Stocks pulled off a second straight day of gains Friday, capping the market's worst month in a decade and the worst October since the crash of 1987.
Traders noted that pension funds were buying stocks to rebalance their portfolios as today is the last day of the October.
The Dow Jones Industrial Average rose 144.32, or 1.6 percent, to end at 9325.01.
The S&P 500 gained 1.5 percent, while the tech-heavy Nasdaq advanced 1.3 percent.
Indeed, there will be many a sigh of relief today as we bid adieu to October, which is typically one of the worst months of the year for the market, but this year, was one of the worst of the worst.
Not only was it one of the worst Octobers, it was the worst month in percentage terms since August 1998, when the Dow lost 15.1 percent. Thanks to the gains of the past two days, the Dow lost just 14.1 percent in October.
In point terms, the 1525.65 the Dow lost was the biggest monthly decline on record.
At its lowest point this month, Oct. 10, the Dow was down more than 27 percent for the month — enough for a bear market and then some! The Dow is now down about 34 percent from its October high of 14164.53.
And, the Dow ended today roughly where it closed on Oct. 13 when the index shot up 936 points, its biggest one-day point gain on record.
Still, it won't be all smooth sailing from here.
First, we have to get through the election on Tuesday. Then, the economy.
"There’s a lot of things not in this market," Art Cashin, director of floor operations at UBS, told CNBC. "This market is still working its way out of crisis mode. It hasn’t come to grips with the recession that’s coming up, which is not going to look like a V or a U, it’s going to look like a bathtub and that will carry us longer and further than we would care to be."
Traders shrugged off today's dismal economic data: the worst drop in consumer sentiment on record and the first drop in personal spending in two years.
The Reuters/University of Michigan gauge of consumer sentiment dropped to 57.6 in October from 70.3 in September, its steepest drop on record. However, a mid-October reading had indicated as much, so the report came as little surprise to the market.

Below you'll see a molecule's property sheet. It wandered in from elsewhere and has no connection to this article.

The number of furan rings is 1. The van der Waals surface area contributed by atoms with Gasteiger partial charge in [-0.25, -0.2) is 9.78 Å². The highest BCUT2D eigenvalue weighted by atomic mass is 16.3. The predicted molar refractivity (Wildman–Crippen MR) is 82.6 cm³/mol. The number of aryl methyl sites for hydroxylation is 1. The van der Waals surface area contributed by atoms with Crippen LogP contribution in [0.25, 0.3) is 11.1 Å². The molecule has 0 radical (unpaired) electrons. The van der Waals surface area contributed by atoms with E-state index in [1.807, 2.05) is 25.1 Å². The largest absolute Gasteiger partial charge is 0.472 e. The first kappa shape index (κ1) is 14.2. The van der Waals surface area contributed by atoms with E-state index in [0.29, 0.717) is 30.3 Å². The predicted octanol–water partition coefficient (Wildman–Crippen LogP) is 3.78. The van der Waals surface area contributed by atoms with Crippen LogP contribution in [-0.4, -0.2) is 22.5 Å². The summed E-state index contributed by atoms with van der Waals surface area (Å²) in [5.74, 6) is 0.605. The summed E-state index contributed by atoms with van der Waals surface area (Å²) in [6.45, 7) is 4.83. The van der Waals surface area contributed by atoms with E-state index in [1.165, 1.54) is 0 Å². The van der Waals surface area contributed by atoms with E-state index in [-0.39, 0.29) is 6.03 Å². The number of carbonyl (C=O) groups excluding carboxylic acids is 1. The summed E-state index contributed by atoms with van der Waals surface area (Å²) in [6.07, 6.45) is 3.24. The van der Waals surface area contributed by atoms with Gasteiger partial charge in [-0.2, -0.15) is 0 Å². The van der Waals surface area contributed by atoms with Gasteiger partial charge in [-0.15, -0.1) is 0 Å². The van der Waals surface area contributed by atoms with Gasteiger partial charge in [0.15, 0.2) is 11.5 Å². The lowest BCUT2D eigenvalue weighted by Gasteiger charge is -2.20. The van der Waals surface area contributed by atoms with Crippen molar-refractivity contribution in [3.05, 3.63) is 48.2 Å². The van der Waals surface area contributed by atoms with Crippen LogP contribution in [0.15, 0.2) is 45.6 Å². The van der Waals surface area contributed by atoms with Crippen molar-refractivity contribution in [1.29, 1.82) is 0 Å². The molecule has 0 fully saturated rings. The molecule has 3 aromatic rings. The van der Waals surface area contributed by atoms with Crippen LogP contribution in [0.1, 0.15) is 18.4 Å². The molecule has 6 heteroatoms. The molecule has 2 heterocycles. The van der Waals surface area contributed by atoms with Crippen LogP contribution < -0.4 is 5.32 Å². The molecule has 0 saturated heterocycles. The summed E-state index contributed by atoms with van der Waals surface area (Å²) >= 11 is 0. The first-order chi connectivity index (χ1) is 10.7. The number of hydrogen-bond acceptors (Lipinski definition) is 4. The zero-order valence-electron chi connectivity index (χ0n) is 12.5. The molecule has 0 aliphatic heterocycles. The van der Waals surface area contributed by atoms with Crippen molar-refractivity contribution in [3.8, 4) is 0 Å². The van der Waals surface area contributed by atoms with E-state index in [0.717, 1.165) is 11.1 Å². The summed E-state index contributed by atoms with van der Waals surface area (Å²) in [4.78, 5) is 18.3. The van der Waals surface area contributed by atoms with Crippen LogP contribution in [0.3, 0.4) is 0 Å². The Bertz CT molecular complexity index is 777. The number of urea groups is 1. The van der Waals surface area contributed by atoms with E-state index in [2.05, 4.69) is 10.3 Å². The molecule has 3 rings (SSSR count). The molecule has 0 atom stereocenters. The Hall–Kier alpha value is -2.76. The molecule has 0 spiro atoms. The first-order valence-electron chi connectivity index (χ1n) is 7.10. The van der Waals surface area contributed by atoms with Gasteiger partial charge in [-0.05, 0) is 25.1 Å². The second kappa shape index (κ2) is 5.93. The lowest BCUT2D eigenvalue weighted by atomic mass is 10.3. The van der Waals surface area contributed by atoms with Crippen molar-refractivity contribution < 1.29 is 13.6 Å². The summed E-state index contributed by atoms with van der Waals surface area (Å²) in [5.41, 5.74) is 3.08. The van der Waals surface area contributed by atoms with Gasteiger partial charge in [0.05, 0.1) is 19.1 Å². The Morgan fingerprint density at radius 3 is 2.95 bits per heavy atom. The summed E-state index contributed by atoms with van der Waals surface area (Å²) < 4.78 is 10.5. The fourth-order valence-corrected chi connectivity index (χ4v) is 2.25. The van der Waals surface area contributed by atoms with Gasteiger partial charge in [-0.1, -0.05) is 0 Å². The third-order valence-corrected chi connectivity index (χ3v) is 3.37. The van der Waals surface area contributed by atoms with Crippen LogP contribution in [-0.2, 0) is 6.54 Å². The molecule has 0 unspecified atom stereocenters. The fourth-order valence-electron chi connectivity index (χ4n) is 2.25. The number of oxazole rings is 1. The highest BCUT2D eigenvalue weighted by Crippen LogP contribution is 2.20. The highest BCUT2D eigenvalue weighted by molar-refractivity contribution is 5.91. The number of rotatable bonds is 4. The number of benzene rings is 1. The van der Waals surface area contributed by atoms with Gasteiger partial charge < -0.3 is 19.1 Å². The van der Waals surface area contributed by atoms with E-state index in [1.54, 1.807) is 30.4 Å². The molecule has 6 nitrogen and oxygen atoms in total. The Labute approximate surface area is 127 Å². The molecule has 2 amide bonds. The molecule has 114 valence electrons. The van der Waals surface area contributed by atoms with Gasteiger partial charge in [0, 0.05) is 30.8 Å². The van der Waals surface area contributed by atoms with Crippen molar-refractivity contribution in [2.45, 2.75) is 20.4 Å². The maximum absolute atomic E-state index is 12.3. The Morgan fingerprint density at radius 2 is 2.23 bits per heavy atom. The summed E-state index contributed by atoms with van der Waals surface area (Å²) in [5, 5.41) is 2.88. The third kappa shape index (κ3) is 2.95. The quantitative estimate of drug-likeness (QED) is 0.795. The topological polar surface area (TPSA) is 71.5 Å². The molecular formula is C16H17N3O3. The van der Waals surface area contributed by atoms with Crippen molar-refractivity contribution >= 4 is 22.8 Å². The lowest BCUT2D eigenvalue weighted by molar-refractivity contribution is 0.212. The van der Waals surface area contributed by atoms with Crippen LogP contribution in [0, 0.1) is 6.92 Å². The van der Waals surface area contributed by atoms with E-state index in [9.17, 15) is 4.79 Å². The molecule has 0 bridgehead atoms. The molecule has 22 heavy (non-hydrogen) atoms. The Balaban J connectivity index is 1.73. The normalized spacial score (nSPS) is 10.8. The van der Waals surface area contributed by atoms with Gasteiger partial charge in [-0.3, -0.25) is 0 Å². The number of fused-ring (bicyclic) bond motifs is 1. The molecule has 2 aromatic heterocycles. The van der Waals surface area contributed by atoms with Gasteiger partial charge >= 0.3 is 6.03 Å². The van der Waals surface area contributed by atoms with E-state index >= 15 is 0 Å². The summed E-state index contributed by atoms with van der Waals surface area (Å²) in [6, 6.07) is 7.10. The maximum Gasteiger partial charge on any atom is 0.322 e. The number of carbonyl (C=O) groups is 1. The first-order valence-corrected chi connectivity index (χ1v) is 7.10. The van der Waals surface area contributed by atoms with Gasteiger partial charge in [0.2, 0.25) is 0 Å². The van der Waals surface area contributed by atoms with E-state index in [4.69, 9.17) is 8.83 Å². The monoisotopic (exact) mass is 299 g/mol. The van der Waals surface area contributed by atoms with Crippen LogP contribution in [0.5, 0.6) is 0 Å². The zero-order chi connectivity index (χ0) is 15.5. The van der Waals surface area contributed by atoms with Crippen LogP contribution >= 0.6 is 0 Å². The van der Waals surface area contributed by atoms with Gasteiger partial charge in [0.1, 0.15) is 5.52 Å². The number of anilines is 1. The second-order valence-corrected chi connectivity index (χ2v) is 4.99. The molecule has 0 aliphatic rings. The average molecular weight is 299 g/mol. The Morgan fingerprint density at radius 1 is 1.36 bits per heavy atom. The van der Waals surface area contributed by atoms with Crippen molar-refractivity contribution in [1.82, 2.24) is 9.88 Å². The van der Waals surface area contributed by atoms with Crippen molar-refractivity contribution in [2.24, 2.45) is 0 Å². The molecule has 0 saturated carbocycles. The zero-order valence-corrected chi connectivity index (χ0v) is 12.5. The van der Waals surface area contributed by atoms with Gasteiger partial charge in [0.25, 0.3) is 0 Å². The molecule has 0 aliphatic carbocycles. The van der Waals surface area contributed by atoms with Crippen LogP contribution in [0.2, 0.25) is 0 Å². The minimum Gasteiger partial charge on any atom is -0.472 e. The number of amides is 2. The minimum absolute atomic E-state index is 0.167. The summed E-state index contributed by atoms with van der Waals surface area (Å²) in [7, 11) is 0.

Personal spending fell 0.3 percent, marking the first time in two years that consumers have cut their spending, even as income ticked up 0.1 percent. Spending came in as expected but economists expected a slightly higher bump in income.
Financial shares got a boost from optimism that the credit markets may be thawing.
JPMorgan jumped 9.7 percent, making it the biggest gainer on the Dow.
Electronic Arts shares tumbled 18 percent Friday after the videogame maker slashed its full-year forecast, raising concerns that a slowdown in consumer spending may slam the videogame market. Its shares tumbled nearly 20 percent.
This piled on to worries about the future for tech after Intel warned about the impact of the financial crisis.
Intel sent a ripple of worry through tech land after the chip giant said the financial crisis could have several effects on its business, including insolvencey of key suppliers, resulting in product delays, and an inability to obtain short-term financing of its operations from issuance of commercial paper. Intel said it will issue a mid-quarter update on Dec. 4 amid the murkiiness of the current environment.
Intel shares ended down just 0.9 percent.
This followed a great day — and week for techs — as analysts noted the sector will be one of the biggest beneficiaries of a recovery and some investors are starting to scour around the sector for bargains.
General Motors was the biggest drag on the Dow, falling 4.6 percent, after a deal to merge the struggling auto maker with Chrysler hit an impasseafter the White House ruled out funding for it, according to three people with direct knowledge of the talks.
Another deal may be off, with increased speculation that Google and Yahoo may be walking away from their planned search partnership, the Wall Street Journal reports. Google shares lost about a tenth of a percent, while Yahoo fell nearly 1 percent.
In earnings news, Chevron soared past forecasts, delivering earnings of $3.85 a share. Analysts had pegged earnings at $3.25 a share, according to Thomson Reuters. Its shares rose 0.6 percent.
This came a day after fellow oil giant ExxonMobil reported its biggest quarterly profit ever. Exxon shares fell 1.2 percent.
Cummins shares declined 18 percent after the company, which makes engines and power generators, said its quarterly earnings rose 24 percent as growth overseas helped offset weakness in the U.S.
Asian markets declined, capping their worst month ever, as Japan's lower-than-expected interest-rate cut snapped a three-day rally. In Europe, stocks did manage to continue the rally for a fourth straight day, boosted by oil and drug stocks and a late recovery in banks. Barclays, however, skidded after selling a stake to Middle East investors.